Tiny Tim: head Bleacher Creature Bald Vinny.
‘A merry Christmas, uncle! God save you!’ cried a cheerful voice. It was the voice of Scrooge’s nephew, who came upon him so quickly that this was the first intimation he had of his approach.
‘Bah!’ said Scrooge, ‘Humbug!’
He had so heated himself with rapid walking in the fog and frost, this nephew of Scrooge’s, that he was all in a glow; his face was ruddy and handsome; his eyes sparkled, and his breath smoked again.
‘Christmas a humbug, uncle!’ said Scrooge’s nephew. ‘You don’t mean that, I am sure?’
Scrooge’s nephew Fred: Nick Swisher.
STAVE 2: THE FIRST OF THE THREE SPIRITS
It was a strange figure-like a child: yet not so like a child as like an old man, viewed through some supernatural medium, which gave him the appearance of having receded from the view, and being diminished to a child’s proportions. Its hair, which hung about its neck and down its back, was white as if with age; and yet the face had not a wrinkle in it, and the tenderest bloom was on the skin. The arms were very long and muscular; the hands the same, as if its hold were of uncommon strength. Its legs and feet, most delicately formed, were, like those upper members, bare. It wore a tunic of the purest white; and round its waist was bound a lustrous belt, the sheen of which was beautiful. It held a branch of fresh green holly in its hand; and, in singular contradiction of that wintry emblem, had its dress trimmed with summer flowers. But the strangest thing about it was, that from the crown of its head there sprung a bright clear jet of light, by which all this was visible; and which was doubtless the occasion of its using, in its duller moments, a great extinguisher for a cap, which it now held under its arm….
…’Are you the Spirit, sir, whose coming was foretold to me?’ asked Scrooge.
The voice was soft and gentle. Singularly low, as if instead of being so close beside him, it were at a distance.
‘Who, and what are you?’ Scrooge demanded.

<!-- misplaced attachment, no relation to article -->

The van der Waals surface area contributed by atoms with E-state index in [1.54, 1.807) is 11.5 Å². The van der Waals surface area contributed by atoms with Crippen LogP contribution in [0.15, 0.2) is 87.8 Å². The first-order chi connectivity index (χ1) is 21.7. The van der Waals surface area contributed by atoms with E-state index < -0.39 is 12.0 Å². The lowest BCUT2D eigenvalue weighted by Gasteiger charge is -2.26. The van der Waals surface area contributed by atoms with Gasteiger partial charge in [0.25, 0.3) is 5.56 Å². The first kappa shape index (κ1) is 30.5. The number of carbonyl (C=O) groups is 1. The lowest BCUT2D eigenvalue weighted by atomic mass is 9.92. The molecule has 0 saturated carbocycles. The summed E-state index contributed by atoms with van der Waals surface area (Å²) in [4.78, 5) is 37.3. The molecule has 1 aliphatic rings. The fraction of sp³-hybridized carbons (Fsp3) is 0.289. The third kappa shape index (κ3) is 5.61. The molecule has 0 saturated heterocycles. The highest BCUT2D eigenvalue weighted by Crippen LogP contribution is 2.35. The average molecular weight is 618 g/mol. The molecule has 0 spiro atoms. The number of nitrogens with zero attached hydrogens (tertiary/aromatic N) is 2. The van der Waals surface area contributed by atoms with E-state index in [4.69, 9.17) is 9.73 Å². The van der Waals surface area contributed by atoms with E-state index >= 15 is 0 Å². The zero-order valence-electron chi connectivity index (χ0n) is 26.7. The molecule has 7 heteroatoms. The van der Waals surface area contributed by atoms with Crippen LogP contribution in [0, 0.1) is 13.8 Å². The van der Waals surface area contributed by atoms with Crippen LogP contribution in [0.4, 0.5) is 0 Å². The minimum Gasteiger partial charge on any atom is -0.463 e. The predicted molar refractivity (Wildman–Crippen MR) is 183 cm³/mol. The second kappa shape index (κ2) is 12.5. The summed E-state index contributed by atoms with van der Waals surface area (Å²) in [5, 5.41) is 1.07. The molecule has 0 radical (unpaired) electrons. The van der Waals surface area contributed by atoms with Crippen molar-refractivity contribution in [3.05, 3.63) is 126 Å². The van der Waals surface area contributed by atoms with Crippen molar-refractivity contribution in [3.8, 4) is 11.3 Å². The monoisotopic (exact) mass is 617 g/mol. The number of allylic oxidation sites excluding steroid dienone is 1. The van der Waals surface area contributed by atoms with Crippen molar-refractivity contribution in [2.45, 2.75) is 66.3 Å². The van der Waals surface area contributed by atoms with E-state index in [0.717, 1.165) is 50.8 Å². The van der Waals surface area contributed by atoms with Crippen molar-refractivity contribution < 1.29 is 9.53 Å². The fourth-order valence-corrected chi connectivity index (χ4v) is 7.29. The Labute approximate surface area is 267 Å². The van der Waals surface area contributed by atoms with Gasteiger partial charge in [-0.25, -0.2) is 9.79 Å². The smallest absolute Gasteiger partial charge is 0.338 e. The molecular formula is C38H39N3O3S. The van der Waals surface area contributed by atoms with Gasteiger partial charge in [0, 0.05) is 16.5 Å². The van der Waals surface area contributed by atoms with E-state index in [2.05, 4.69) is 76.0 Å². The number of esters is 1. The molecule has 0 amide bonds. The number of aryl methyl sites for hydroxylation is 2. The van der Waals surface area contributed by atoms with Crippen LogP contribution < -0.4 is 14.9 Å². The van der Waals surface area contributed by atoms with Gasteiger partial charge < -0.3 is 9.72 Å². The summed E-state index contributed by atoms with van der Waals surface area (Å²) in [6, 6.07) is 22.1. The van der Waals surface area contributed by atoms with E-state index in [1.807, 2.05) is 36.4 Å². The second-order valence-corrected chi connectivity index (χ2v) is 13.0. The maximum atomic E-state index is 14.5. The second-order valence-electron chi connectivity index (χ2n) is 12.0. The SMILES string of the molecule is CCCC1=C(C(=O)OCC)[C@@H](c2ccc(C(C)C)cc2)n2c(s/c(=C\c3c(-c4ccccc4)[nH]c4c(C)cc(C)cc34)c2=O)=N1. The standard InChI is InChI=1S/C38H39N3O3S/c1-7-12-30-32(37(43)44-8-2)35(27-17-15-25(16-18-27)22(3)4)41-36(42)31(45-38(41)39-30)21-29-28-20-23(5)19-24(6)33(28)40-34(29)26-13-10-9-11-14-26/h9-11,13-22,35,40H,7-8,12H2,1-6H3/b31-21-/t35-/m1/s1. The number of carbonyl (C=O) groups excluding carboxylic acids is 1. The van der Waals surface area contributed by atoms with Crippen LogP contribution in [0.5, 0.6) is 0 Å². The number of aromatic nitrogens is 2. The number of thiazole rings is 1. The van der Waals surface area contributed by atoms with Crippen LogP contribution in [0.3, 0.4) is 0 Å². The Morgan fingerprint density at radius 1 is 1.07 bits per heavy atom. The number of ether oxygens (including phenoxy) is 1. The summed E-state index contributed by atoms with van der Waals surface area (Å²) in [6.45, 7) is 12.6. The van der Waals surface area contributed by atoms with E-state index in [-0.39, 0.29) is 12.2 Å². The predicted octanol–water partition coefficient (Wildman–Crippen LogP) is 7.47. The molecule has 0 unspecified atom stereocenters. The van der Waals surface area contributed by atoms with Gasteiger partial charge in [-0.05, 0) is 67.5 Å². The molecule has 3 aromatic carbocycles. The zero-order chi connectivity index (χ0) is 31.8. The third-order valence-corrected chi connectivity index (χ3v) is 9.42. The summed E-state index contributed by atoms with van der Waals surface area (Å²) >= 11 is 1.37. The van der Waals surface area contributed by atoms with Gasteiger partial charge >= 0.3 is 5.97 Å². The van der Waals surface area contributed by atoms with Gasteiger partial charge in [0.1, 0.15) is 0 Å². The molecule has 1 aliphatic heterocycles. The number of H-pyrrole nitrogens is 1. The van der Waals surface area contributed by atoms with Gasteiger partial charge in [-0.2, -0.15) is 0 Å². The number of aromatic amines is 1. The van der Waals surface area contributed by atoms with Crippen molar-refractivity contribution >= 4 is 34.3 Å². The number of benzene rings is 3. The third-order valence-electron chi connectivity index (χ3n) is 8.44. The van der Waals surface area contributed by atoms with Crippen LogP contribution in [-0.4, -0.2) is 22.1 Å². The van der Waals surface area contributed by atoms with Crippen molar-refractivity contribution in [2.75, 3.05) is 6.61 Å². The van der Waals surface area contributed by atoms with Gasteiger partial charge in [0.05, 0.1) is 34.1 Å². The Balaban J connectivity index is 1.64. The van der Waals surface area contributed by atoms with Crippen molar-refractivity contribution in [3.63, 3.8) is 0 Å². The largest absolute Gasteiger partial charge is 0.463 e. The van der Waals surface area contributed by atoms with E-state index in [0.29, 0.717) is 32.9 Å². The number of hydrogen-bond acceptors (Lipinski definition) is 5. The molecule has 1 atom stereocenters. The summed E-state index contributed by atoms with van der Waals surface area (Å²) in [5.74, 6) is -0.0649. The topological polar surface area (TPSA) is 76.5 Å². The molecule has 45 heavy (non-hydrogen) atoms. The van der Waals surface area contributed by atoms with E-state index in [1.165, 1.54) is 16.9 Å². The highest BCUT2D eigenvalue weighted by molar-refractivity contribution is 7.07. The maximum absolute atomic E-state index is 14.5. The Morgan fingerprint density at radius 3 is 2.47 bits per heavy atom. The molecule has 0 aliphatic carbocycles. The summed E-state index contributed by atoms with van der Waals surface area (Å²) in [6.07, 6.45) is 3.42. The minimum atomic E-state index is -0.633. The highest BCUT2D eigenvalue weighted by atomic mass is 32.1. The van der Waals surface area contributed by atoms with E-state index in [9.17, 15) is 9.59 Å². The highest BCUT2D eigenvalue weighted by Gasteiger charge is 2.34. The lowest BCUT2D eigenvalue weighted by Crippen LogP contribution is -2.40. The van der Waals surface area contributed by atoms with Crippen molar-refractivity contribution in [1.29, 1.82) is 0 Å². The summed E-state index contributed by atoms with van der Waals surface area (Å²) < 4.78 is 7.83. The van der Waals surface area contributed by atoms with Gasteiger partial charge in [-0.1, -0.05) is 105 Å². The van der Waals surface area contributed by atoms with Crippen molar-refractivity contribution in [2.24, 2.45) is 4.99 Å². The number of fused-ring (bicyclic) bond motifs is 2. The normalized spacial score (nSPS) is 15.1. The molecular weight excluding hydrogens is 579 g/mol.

‘I am the Ghost of Christmas Past.’
‘Long Past?’ inquired Scrooge: observant of its dwarfish stature.
‘No. Your past.’
The Ghost of Christmas Past: This ghost changes its shape as it moves through Ebenezer’s past; at one moment, it looks like Carl Pavano; at another, Mike Mussina; at times, it takes on the ghostly form of Sir Sidney Ponson.
Old Fezziwig (under whom Scrooge apprenticed): Gene Michael.
Belle, Scrooge’s former fiancee, who released him from their contract when he became too concerned with “gain,” and her joyful current family: Cliff Lee and the Phillies.
STAVE 3: THE SECOND OF THE THREE SPIRITS
It was his own room. There was no doubt about that. But it had undergone a surprising transformation. The walls and ceiling were so hung with living green, that it looked a perfect grove; from every part of which, bright gleaming berries glistened. The crisp leaves of holly, mistletoe, and ivy reflected back the light, as if so many little mirrors had been scattered there; and such a mighty blaze went roaring up the chimney, as that dull petrification of a hearth had never known in Scrooge’s time, or Marley’s, or for many and many a winter season gone. Heaped up on the floor, to form a kind of throne, were turkeys, geese, game, poultry, brawn, great joints of meat, sucking-pigs, long wreaths of sausages, mince-pies, plum-puddings, barrels of oysters, red-hot chestnuts, cherry-cheeked apples, juicy oranges, luscious pears, immense twelfth-cakes, and seething bowls of punch, that made the chamber dim with their delicious steam. In easy state upon this couch, there sat a jolly Giant, glorious to see, who bore a glowing torch, in shape not unlike Plenty’s horn, and held it up, high up, to shed its light on Scrooge, as he came peeping round the door.
‘Come in!’ exclaimed the Ghost. ‘Come in! and know me better, man.’
Scrooge entered timidly, and hung his head before this Spirit. He was not the dogged Scrooge he had been; and though the Spirit’s eyes were clear and kind, he did not like to meet them.
‘I am the Ghost of Christmas Present,’ said the Spirit. ‘Look upon me!’
The Ghost of Christmas Present: C.C. Sabathia.
Mankind’s children, Ignorance and Want: Kyle Farnsworth and Kei Igawa.